The rope product looked good.

The allergy powder worries me, even though there is supposed to be some literature and studies.   It contradicts what we've been told, and I wonder if it's accurate or not.   I'm surprised Mark invested in this one, he's usually not happy with medical related claims. 

The Ka-Pop looked good.    The pitches on this episode seemed very professional.   

Edited by CrazyInAlabama
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I liked the rope thing.  The rest was not of any interest to me.  But, I know of two families whose kids had food allergies as toddlers.  They had the same pediatrician who suggested re-introducing the allergens back into the kids’ diets.  They were closely monitored and there were guidelines for amounts, frequency, etc.  The families had epi-pens already, so if an emergency happened they had a first line of defense.  Both kids were “cured” by the time they got to first grade.  One had an egg allergy, and the other was peanuts (no other nuts tho’).  These kids are 13 and 14 now and eat pretty much whatever they want!  So the allergy powder guy’s product could work for some people, as long as a doctor had knowledge it was being given to the kids.

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The allergen recommendations changed like 10 years ago, at least with what doctors are learning in their training. 

Waiting to introduce allergenic foods has increased the amount of allergies. 

There are some studies looking at exposure in utero as well and I wouldn't be surprised if a woman eating peanuts while breast feeding would be helpful to reduce allergies..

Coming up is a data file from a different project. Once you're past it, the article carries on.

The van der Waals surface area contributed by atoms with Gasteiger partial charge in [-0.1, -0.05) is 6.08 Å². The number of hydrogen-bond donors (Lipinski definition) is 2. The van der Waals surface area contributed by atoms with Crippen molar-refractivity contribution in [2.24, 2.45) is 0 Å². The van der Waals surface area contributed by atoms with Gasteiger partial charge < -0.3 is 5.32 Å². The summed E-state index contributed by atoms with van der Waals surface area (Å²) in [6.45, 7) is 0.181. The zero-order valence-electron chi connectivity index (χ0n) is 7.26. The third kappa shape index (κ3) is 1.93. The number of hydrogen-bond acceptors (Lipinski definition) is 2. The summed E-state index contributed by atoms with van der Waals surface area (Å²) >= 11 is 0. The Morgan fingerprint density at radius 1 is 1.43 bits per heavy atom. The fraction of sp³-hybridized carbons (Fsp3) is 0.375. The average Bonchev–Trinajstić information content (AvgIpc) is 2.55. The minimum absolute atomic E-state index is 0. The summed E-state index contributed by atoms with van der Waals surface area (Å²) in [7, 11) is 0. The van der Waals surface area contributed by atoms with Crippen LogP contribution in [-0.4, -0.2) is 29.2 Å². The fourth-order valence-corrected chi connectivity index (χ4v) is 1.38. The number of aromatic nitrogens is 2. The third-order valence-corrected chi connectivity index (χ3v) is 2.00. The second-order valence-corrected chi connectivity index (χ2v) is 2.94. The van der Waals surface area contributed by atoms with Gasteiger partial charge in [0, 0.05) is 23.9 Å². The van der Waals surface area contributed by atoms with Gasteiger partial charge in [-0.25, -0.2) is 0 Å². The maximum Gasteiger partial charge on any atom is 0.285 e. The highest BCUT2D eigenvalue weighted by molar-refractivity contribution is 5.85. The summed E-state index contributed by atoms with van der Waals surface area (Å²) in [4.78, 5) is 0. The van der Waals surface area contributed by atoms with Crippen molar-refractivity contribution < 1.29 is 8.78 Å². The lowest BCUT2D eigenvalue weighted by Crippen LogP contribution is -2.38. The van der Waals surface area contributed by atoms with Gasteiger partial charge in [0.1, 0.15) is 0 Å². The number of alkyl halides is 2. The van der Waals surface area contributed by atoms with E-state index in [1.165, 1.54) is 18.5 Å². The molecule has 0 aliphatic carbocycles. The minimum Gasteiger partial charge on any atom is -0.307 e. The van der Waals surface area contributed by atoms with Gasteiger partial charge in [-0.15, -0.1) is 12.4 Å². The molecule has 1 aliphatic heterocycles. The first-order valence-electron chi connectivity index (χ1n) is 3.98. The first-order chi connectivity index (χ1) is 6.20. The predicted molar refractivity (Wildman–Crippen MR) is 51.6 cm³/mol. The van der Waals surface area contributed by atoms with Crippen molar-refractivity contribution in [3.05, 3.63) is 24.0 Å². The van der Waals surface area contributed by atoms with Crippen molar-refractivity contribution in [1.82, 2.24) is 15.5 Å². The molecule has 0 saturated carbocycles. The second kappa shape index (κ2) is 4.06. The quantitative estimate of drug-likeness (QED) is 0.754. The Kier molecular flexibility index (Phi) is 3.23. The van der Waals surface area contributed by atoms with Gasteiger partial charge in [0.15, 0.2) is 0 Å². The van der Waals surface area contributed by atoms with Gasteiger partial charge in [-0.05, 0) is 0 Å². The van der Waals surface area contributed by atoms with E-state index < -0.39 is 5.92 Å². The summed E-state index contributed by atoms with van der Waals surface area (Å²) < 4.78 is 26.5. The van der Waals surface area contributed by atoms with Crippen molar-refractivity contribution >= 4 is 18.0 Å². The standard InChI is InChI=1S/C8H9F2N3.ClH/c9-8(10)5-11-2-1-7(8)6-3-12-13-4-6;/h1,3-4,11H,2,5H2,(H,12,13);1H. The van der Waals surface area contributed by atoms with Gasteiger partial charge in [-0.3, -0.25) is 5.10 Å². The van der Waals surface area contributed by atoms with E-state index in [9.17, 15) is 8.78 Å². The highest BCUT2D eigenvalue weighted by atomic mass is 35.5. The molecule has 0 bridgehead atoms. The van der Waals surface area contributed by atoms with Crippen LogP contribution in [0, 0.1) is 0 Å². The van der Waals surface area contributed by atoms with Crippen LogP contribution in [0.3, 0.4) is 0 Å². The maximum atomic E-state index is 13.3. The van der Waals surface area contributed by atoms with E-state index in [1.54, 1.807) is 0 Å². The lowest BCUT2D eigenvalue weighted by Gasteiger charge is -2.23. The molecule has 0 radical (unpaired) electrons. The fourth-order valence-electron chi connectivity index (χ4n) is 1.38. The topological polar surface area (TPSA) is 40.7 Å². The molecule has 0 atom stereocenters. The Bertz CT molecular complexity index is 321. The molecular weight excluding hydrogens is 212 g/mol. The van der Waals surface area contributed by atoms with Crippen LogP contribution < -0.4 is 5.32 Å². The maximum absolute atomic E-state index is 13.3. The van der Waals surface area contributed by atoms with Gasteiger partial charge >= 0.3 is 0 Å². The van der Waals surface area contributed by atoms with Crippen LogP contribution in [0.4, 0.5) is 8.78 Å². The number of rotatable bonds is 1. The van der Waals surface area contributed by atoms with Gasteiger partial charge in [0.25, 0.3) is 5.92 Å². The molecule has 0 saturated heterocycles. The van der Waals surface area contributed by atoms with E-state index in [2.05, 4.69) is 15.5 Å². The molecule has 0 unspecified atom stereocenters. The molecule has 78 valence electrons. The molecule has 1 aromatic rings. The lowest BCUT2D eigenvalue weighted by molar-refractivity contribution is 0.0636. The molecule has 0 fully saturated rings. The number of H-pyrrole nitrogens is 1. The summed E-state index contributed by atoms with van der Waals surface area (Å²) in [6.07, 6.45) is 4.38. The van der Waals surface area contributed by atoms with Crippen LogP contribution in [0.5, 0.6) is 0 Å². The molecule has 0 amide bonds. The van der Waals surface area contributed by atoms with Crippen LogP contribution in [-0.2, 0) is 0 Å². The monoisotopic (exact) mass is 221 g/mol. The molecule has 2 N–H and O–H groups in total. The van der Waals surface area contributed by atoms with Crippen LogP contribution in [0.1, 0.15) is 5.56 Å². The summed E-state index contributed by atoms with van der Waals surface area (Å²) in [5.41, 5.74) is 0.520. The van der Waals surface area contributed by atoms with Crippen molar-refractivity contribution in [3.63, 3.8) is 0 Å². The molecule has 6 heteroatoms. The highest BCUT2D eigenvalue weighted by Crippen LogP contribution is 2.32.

It's not going to work 100 percent, but if it decreases our rate of allergy overall, that would be great for so many families!

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19 hours ago, CrazyInAlabama said:

The rope product looked good.

I agree. I don't even really use rope, but I could see buying it to have it for emergencies. Maybe they could sell it to companies that produce those pre-packaged emergency kits.

Did anyone ask "Do you have a patent?" That is usually a go-to question. I could see the big rope manufacturers easily copying the idea.

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19 hours ago, CrazyInAlabama said:

The allergy powder worries me, even though there is supposed to be some literature and studies.   It contradicts what we've been told, and I wonder if it's accurate or not.   I'm surprised Mark invested in this one, he's usually not happy with medical related claims.